December 31st, 2008


The Curious Case of the Movie That Went Nowhere

I have never found Brad Pitt attractive. I know we’re supposed to - he represents that brand of “all American” clean cut wholesome good looks that is the “ideal” for the rest of us - but there is something curiously bloated about his eyes and his lips that has always repelled me. And there is nothing going on behind his eyes. I would far rather sleep with Angeline Jolie, but that’s another story.

There’s another story buried somewhere in Brad Pitt’s curiously bloated star vehicle, The Curious Case of Benjamin Button, one that is never allowed to surface, any more than any real character surfaces from under the immaculate CGI or makeup effects that propel the plot, and this applies equally to both Brad Pitt and Cate Blanchett. There are hints of something about how time is fleeting and how we need to appreciate every moment of our lives. How it’s possible to have a love affair with life itself, no matter what fate hands you. How age doesn’t, or shouldn’t matter. But those are all different movies, not this one, though this one is trying desperately hard to be profound.

It’s all about how we’re meant to respond. We’re meant to think that Brad Pitt going from an octegenarian babyhood to a time-worn teenager is a brilliant acting job. He’s being touted for an Oscar, and if he wins it there’ll be no justice in this world. One of the things that is so profoundly wrong about this movie is that he doesn’t age, or change, at all under all that makeup. It’s always Brad Pitt, with that smug, curiously bloated, smile, looking out.

We’re meant to get caught up in the great Romance at the heart - the lovers living life in reverse who can only meet in the middle (where, of course, Cate Blanchett is maybe just past her prime, and has anyway had her leg crushed and can’t dance, but Brad is at the height of his gorgeosity). I would have been more moved if there had been the least bit of chemistry between the two stars. There is far more chemistry between Brad and the exquisite Tilda Swinton. The brief romance between those two gets the movie nowhere but at least provides us with a glimpse of some real feeling. The romance between Cate and Brad takes forever to get going and then is over too quickly. And the really profound and interesting period where Cate gets to look after the toddler and baby Brad is just another wasted opportunity.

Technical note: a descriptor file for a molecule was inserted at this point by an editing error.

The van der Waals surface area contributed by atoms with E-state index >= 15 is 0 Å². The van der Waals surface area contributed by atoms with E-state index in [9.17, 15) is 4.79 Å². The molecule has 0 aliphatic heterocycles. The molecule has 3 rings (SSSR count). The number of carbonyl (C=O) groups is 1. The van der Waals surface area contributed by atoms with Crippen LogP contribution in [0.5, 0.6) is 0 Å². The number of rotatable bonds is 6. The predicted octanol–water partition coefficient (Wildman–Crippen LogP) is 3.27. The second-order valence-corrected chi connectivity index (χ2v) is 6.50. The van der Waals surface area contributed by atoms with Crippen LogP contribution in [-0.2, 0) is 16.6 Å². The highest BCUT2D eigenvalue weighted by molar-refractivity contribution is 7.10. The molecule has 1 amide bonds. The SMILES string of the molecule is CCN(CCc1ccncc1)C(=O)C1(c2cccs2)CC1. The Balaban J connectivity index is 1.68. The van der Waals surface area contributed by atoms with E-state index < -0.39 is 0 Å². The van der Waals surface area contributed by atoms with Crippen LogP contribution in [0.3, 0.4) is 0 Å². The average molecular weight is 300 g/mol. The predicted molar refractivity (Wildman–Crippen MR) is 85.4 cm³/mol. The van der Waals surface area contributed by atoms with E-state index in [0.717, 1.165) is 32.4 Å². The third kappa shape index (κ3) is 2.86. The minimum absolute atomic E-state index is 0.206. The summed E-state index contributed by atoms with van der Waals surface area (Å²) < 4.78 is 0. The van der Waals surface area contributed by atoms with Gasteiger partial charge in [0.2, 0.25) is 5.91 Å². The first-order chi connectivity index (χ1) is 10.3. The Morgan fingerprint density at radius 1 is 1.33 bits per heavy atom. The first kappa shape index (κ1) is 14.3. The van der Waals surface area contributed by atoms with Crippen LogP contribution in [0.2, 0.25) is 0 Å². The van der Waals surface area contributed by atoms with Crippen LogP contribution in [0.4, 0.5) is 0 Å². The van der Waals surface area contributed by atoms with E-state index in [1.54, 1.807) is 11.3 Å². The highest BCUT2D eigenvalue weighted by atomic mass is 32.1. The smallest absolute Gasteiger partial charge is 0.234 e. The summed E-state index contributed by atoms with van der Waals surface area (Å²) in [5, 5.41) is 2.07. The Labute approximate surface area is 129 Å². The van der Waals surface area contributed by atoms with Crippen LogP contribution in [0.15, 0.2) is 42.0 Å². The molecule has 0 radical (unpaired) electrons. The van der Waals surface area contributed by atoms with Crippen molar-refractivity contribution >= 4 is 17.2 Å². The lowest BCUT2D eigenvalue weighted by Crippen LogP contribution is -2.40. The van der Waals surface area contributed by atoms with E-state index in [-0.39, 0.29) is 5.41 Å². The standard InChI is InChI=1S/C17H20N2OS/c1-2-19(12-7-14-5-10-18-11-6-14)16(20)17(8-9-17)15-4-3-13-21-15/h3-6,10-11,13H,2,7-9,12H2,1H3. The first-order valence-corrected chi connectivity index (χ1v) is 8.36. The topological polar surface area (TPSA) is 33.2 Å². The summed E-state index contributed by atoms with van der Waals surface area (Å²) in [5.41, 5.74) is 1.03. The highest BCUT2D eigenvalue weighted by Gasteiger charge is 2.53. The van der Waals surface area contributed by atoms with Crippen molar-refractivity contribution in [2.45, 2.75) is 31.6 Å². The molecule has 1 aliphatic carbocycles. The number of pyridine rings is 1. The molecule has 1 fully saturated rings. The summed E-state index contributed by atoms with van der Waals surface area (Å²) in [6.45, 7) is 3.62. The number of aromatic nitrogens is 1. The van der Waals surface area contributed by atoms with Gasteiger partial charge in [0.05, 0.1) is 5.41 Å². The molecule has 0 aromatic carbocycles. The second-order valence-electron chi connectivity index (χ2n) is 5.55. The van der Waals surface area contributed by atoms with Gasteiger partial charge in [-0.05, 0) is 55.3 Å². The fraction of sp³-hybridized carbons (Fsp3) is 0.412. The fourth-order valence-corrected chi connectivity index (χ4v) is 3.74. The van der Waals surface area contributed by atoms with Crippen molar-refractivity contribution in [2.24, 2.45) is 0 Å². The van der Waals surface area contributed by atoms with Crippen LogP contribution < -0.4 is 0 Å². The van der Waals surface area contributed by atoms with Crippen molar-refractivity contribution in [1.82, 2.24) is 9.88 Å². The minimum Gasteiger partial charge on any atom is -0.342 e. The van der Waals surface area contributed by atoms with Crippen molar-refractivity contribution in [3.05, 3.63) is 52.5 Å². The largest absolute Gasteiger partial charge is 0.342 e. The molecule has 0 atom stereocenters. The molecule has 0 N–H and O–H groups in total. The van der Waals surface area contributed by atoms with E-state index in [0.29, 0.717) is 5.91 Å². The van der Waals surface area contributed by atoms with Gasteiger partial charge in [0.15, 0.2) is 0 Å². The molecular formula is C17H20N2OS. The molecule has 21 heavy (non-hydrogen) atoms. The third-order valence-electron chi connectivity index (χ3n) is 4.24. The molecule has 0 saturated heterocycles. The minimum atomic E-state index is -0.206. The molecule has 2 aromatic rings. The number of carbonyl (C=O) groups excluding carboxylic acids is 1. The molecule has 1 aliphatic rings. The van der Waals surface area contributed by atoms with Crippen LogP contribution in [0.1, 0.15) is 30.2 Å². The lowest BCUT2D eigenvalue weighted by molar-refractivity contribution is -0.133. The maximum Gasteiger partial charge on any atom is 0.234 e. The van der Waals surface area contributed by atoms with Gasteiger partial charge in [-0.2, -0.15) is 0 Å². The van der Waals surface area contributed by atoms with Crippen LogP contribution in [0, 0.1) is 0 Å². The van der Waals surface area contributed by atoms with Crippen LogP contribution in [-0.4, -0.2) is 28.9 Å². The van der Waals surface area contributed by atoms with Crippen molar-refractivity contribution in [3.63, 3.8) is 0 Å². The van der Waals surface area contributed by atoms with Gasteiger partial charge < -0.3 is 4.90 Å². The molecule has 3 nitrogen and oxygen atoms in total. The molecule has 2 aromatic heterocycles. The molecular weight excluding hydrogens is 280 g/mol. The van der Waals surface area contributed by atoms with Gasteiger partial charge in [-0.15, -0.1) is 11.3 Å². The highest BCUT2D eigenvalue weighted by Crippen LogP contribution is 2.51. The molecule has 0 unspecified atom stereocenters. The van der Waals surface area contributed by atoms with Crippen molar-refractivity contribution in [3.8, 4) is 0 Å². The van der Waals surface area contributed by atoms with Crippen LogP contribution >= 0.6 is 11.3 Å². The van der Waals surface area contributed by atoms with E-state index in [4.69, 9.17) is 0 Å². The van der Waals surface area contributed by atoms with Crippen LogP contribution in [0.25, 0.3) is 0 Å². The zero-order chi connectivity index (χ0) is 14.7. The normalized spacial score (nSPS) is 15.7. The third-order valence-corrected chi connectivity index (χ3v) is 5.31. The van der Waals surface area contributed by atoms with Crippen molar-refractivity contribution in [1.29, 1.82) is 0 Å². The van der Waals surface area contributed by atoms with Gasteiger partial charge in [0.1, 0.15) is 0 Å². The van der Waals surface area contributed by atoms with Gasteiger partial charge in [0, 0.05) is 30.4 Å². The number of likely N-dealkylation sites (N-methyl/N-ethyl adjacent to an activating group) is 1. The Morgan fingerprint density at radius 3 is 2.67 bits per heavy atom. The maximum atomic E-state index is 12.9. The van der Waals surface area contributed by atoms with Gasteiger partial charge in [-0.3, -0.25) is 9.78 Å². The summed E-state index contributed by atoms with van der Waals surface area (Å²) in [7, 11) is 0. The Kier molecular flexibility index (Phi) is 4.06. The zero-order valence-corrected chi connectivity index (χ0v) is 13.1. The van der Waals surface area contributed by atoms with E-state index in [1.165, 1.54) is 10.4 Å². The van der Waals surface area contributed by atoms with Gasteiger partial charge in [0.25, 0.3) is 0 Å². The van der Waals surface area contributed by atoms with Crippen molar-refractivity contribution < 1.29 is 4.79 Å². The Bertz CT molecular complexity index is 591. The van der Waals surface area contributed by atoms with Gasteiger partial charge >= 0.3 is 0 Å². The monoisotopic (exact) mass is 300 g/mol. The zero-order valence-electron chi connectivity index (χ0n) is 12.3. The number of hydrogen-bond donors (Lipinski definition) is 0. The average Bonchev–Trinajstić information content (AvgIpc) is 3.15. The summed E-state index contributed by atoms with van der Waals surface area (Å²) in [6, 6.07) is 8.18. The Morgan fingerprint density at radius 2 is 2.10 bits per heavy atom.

We’re meant, I think, so see Benjamin’s life as some reflection of “America” itself, much as we were with Forrest Gump (no coincidence, then, that the screenwriter is the same). The movie, like Brad Pitt’s performance, is one of the front-runners for an Oscar (“run, Benjamin, run!”), and if it wins, which it could well, it will be because, like Brad Pitt, the movie reflects back to Americans how they want to see themselves. Homespun, folksey, noble, beautiful, tolerant. Empty-headed.

Apart from the failure at the core of this film, there were other annoyances. The bushman who comes out of nowhere, apparently having been an exhibit at a zoo, to stay conveniently in the all-purpose, all-race, oh-so-tolerant old-folks home where Brad is brought up, presumably there to make gnomic utterances and signal how tolerant everyone is (oh, look, there’s white Brad Pitt sitting at the back of the bus with the short black guy! I mean, wtf?).